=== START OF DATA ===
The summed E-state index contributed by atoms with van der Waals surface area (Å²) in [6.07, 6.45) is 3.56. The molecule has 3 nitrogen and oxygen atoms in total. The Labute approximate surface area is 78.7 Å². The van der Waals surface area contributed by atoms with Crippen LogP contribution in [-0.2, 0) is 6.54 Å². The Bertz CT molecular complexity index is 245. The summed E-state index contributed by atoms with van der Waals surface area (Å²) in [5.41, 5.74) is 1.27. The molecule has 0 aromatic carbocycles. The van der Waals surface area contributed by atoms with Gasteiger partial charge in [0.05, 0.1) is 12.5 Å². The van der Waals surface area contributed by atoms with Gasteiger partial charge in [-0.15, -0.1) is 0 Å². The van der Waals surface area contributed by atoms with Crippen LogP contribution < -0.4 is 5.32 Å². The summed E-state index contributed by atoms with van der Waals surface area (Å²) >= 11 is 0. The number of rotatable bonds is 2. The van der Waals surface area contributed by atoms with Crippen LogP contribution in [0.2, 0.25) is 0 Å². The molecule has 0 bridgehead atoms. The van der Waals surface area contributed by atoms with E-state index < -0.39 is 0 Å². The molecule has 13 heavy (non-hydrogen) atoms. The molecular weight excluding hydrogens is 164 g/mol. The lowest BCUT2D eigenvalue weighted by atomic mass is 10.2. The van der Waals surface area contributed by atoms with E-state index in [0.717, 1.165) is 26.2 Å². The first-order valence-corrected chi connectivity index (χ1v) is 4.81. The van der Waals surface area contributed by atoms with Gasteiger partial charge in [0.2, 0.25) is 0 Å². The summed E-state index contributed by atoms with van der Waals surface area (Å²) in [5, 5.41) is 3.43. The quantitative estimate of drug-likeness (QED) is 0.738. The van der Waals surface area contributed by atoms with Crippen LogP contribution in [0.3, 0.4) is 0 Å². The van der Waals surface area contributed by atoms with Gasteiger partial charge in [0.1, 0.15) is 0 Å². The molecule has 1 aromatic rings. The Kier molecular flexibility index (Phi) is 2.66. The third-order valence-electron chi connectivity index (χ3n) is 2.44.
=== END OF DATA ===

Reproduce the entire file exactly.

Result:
The summed E-state index contributed by atoms with van der Waals surface area (Å²) in [6.07, 6.45) is 3.56. The molecule has 3 nitrogen and oxygen atoms in total. The Labute approximate surface area is 78.7 Å². The van der Waals surface area contributed by atoms with Crippen LogP contribution in [-0.2, 0) is 6.54 Å². The Bertz CT molecular complexity index is 245. The summed E-state index contributed by atoms with van der Waals surface area (Å²) in [5.41, 5.74) is 1.27. The molecule has 0 aromatic carbocycles. The van der Waals surface area contributed by atoms with Gasteiger partial charge in [0.05, 0.1) is 12.5 Å². The van der Waals surface area contributed by atoms with Gasteiger partial charge in [-0.15, -0.1) is 0 Å². The van der Waals surface area contributed by atoms with Crippen LogP contribution < -0.4 is 5.32 Å². The summed E-state index contributed by atoms with van der Waals surface area (Å²) >= 11 is 0. The number of rotatable bonds is 2. The van der Waals surface area contributed by atoms with Crippen LogP contribution in [0.2, 0.25) is 0 Å². The molecule has 0 bridgehead atoms. The van der Waals surface area contributed by atoms with E-state index < -0.39 is 0 Å². The molecule has 13 heavy (non-hydrogen) atoms. The molecular weight excluding hydrogens is 164 g/mol. The lowest BCUT2D eigenvalue weighted by atomic mass is 10.2. The van der Waals surface area contributed by atoms with E-state index in [0.717, 1.165) is 26.2 Å². The first-order valence-corrected chi connectivity index (χ1v) is 4.81. The van der Waals surface area contributed by atoms with Gasteiger partial charge in [0.2, 0.25) is 0 Å². The summed E-state index contributed by atoms with van der Waals surface area (Å²) in [5, 5.41) is 3.43. The quantitative estimate of drug-likeness (QED) is 0.738. The van der Waals surface area contributed by atoms with Crippen LogP contribution in [0.3, 0.4) is 0 Å². The van der Waals surface area contributed by atoms with Gasteiger partial charge in [0.1, 0.15) is 0 Å². The molecule has 1 aromatic rings. The Kier molecular flexibility index (Phi) is 2.66. The third-order valence-electron chi connectivity index (χ3n) is 2.44.